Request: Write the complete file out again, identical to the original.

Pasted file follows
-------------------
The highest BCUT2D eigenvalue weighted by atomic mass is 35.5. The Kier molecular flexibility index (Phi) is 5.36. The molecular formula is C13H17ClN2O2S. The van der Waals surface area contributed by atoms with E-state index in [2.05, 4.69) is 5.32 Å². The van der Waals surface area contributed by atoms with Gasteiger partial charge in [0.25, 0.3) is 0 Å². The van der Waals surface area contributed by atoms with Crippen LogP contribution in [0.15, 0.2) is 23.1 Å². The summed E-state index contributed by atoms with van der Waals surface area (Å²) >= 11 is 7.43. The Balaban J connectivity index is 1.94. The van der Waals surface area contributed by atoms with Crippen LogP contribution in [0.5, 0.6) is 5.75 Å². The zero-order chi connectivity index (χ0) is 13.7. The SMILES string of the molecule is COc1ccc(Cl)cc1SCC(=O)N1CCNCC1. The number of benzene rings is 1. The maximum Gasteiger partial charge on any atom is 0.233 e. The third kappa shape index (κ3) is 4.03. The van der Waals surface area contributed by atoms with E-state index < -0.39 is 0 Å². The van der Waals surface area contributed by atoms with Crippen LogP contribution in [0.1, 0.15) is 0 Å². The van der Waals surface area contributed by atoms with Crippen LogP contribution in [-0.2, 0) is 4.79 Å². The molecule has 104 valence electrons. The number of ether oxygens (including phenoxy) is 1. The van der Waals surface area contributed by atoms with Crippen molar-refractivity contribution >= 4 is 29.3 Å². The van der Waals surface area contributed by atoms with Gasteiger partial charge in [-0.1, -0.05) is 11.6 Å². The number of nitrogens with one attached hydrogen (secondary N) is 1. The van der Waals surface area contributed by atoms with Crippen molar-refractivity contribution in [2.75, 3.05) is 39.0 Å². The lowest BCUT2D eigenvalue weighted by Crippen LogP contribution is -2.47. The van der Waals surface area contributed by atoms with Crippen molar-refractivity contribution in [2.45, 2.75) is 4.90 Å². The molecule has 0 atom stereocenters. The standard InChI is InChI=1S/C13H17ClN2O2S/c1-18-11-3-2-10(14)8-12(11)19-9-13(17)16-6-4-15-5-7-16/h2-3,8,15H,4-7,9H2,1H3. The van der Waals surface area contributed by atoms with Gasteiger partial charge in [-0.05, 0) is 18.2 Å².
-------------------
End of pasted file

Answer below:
The highest BCUT2D eigenvalue weighted by atomic mass is 35.5. The Kier molecular flexibility index (Phi) is 5.36. The molecular formula is C13H17ClN2O2S. The van der Waals surface area contributed by atoms with E-state index in [2.05, 4.69) is 5.32 Å². The van der Waals surface area contributed by atoms with Gasteiger partial charge in [0.25, 0.3) is 0 Å². The van der Waals surface area contributed by atoms with Crippen LogP contribution in [0.15, 0.2) is 23.1 Å². The summed E-state index contributed by atoms with van der Waals surface area (Å²) >= 11 is 7.43. The Balaban J connectivity index is 1.94. The van der Waals surface area contributed by atoms with Crippen LogP contribution in [0.5, 0.6) is 5.75 Å². The zero-order chi connectivity index (χ0) is 13.7. The SMILES string of the molecule is COc1ccc(Cl)cc1SCC(=O)N1CCNCC1. The number of benzene rings is 1. The maximum Gasteiger partial charge on any atom is 0.233 e. The third kappa shape index (κ3) is 4.03. The van der Waals surface area contributed by atoms with E-state index < -0.39 is 0 Å². The van der Waals surface area contributed by atoms with Crippen LogP contribution in [0.1, 0.15) is 0 Å². The van der Waals surface area contributed by atoms with Crippen LogP contribution in [-0.2, 0) is 4.79 Å². The molecule has 104 valence electrons. The number of ether oxygens (including phenoxy) is 1. The van der Waals surface area contributed by atoms with Crippen molar-refractivity contribution >= 4 is 29.3 Å². The van der Waals surface area contributed by atoms with Gasteiger partial charge in [-0.1, -0.05) is 11.6 Å². The number of nitrogens with one attached hydrogen (secondary N) is 1. The van der Waals surface area contributed by atoms with Crippen molar-refractivity contribution in [2.75, 3.05) is 39.0 Å². The lowest BCUT2D eigenvalue weighted by Crippen LogP contribution is -2.47. The van der Waals surface area contributed by atoms with Crippen molar-refractivity contribution in [2.45, 2.75) is 4.90 Å². The molecule has 0 atom stereocenters. The standard InChI is InChI=1S/C13H17ClN2O2S/c1-18-11-3-2-10(14)8-12(11)19-9-13(17)16-6-4-15-5-7-16/h2-3,8,15H,4-7,9H2,1H3. The van der Waals surface area contributed by atoms with Gasteiger partial charge in [-0.05, 0) is 18.2 Å².